Many Hams are Engineers with similar qualifications to yourself, & with extensive experience with the design, testing & construction of antennas.
Many of the rest of us have worked with antennas of various kinds over decades, so maybe, just maybe, do know a little about such devices.
Quote
and know everything or worse still make statements like 'why go to school when I can make these things at home'. There is a few of those I see here on the forum and on youtube etc, and to be blunt, I usually just think: "well if it is so easy and you don't need school, howcome you are the technician and I'm the one designing the things you are a technician for?"
Where do you get the idea that technicians don't go to school?
Without a reasonable amount of technical knowedge, we would not be able to do our job!

I very much doubt I have ever worked on anything you designed, but I have encountered many silly design blunders on the part of EEs, ones which with a few minutes of reflection, or perusing other EE's designs would have been avoided.

Techs do see a lot of other designs, & can usually have a good  handle on which designs are poor, & which aren't.
Quote
Just to be clear: I have a great amount of respect for the practical and hands-on knowledge technicians and similar have. It just bothers me that sometimes, they don't seem to respect the theoretical and design knowledge I have spent years building up.
I, similarly, have a great deal of respect for EEs, but expect of them a higher level of knowledge, & will "call them out" on it when they are demonstrably wrong on factual matters.
Quote

kinda don't know where I was going with this but whatever, do with it as you please.
« Last Edit: October 04, 2019, 12:16:00 pm by vk6zgo »
 

Offline TheUnnamedNewbie

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Re: Yagi-Uda antenna driven element impedance question
« Reply #24 on: October 04, 2019, 12:38:37 pm »


You are wrong, the impedance of the yagi driven element is affected by the presence of the other elements, & by the spacing of such elements both away from the DE & between themselves.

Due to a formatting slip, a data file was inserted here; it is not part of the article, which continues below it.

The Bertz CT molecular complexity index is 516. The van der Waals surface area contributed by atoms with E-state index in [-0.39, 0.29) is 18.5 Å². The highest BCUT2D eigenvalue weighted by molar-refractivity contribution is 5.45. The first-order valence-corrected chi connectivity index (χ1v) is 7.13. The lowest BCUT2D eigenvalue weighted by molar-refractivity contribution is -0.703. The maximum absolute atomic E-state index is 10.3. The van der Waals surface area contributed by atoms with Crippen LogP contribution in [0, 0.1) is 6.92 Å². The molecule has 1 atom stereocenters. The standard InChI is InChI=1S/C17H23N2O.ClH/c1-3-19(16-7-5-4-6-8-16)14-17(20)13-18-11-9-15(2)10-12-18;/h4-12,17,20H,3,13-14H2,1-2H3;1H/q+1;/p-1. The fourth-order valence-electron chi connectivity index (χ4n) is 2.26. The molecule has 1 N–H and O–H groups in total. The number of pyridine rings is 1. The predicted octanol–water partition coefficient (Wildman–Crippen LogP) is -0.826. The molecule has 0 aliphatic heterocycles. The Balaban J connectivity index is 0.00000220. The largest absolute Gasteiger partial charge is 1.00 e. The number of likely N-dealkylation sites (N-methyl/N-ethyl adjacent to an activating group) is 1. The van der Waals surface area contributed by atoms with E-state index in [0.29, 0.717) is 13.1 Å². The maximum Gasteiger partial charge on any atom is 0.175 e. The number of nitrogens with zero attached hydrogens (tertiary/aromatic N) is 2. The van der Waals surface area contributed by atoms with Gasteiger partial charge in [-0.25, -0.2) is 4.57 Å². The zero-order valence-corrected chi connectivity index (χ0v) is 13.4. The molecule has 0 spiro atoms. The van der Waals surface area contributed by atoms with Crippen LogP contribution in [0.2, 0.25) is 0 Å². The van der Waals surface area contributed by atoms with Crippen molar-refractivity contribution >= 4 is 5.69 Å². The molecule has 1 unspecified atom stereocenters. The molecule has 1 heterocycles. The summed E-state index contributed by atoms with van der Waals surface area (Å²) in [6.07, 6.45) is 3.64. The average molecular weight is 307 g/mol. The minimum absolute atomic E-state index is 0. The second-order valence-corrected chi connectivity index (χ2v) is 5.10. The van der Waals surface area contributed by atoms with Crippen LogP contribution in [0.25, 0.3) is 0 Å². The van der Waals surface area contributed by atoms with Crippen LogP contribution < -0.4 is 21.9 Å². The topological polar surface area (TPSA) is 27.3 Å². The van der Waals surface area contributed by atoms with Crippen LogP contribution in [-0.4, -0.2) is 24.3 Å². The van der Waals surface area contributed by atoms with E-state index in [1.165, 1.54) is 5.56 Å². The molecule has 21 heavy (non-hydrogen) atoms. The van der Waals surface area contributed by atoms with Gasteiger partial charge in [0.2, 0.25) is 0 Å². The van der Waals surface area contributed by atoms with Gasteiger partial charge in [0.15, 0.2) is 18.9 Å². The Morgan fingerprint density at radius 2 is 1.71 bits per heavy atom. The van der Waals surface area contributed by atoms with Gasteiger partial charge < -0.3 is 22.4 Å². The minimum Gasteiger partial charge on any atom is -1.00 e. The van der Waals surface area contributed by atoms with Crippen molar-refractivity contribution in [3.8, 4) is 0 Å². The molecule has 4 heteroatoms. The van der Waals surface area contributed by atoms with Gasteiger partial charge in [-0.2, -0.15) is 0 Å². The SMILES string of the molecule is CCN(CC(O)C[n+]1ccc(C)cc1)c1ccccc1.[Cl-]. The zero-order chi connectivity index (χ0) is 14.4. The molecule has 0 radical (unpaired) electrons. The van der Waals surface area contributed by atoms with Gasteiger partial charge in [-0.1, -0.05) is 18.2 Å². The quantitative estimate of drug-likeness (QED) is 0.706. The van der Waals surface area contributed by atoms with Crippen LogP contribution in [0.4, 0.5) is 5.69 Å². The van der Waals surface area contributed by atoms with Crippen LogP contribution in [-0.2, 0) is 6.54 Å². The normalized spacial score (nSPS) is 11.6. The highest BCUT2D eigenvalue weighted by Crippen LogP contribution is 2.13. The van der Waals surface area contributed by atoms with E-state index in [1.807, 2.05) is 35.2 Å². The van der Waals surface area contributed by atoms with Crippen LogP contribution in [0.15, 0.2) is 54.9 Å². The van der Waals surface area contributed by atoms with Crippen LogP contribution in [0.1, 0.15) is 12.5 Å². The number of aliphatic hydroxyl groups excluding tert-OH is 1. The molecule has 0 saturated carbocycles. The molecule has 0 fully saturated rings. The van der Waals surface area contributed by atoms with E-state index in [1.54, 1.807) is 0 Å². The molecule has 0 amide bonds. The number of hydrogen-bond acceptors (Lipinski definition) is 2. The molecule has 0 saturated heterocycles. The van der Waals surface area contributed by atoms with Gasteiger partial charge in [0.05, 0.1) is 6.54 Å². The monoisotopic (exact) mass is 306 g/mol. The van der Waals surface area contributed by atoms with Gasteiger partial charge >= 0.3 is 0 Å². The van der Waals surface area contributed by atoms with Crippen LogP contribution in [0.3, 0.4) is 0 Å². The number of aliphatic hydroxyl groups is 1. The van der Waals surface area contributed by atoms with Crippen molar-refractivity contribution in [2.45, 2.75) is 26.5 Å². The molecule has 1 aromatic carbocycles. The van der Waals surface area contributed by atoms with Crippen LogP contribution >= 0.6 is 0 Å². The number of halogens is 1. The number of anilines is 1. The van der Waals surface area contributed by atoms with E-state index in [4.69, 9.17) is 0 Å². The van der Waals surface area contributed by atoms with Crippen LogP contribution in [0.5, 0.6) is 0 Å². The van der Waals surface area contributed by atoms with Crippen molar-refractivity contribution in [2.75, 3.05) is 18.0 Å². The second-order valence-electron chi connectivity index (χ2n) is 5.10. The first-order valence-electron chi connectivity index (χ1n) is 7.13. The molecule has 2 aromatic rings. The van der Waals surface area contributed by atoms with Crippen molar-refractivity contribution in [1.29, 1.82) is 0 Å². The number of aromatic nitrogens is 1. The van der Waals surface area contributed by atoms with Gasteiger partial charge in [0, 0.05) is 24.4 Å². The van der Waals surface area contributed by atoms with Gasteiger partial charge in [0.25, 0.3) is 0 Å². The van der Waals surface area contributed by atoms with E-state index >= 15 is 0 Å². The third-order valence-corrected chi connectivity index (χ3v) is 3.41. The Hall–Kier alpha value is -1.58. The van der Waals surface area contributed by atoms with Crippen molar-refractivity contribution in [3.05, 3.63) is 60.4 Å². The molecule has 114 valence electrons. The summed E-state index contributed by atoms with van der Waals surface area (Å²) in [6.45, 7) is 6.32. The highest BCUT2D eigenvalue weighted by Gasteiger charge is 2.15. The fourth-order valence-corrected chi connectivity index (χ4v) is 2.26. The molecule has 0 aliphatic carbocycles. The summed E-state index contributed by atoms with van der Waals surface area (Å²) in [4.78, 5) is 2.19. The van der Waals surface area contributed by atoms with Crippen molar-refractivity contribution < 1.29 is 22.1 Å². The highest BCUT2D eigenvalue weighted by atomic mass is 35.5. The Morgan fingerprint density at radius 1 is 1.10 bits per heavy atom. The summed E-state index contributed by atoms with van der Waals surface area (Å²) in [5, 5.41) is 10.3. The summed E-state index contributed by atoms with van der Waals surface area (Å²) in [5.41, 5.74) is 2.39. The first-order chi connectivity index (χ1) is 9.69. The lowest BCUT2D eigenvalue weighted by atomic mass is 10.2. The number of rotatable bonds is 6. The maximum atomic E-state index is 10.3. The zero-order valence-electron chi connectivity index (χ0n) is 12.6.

In the website I linked, https://www.qsl.net/dk7zb/6m/212.htm
DE impedances of 12.5, 18.0 & 28.0 Ohms are referred to, (with matching methods described)---all a far  cry from approx 73.0 Ohms for a dipole in free space.

Most simple dipoles are not "in free space", the closer they approach the Earth's surface, the more the impedane drops, so that the wire dipoles commonly used by Hams are often a good match for 50.0 Ohm coaxial cable.
If the dipole impedance is affected in this way, is it surprising that parasitic elements small fractions of a wavelength away from the DE of a yagi will affect that element?

The reason I was thinking the impedance change might not be very large is because often the coupled elements resonating at the same frequency can have that effect, and I thought that the distance between elemeents was also a fixed fraction of a wavelength (as I said - not designed any yagi-uda antennas myself).  Having worked on things like frequency-selective surfaces and meta-materials, I've kinda gotten used to metals just 'dissapearing' at your target frequency and things behaving like they are not there.

And the antennas and dipoles I do design are electrically far from the earth so their impedance is not influenced by it. I wasn't aware that the impedance changed that much at HAM frequencies and sizes, learned something new today.

Quote
Quote
Regarding the feelings expressed by some here towards HAMs: I can understand where you are coming from. This is the same with all somewhat technical hobbies: Unfortunatly a lot of people are not experts, and just do stuff because they are told or because that is how it has always been done, and use poor terminology, etc. I have learned to somewhat accept this, and instead of fighting it, trying to help and perhaps explain more clearly. The only point when I really can't restrain myself is when HAMs (or makers or whatever) talk like they are all engineering experts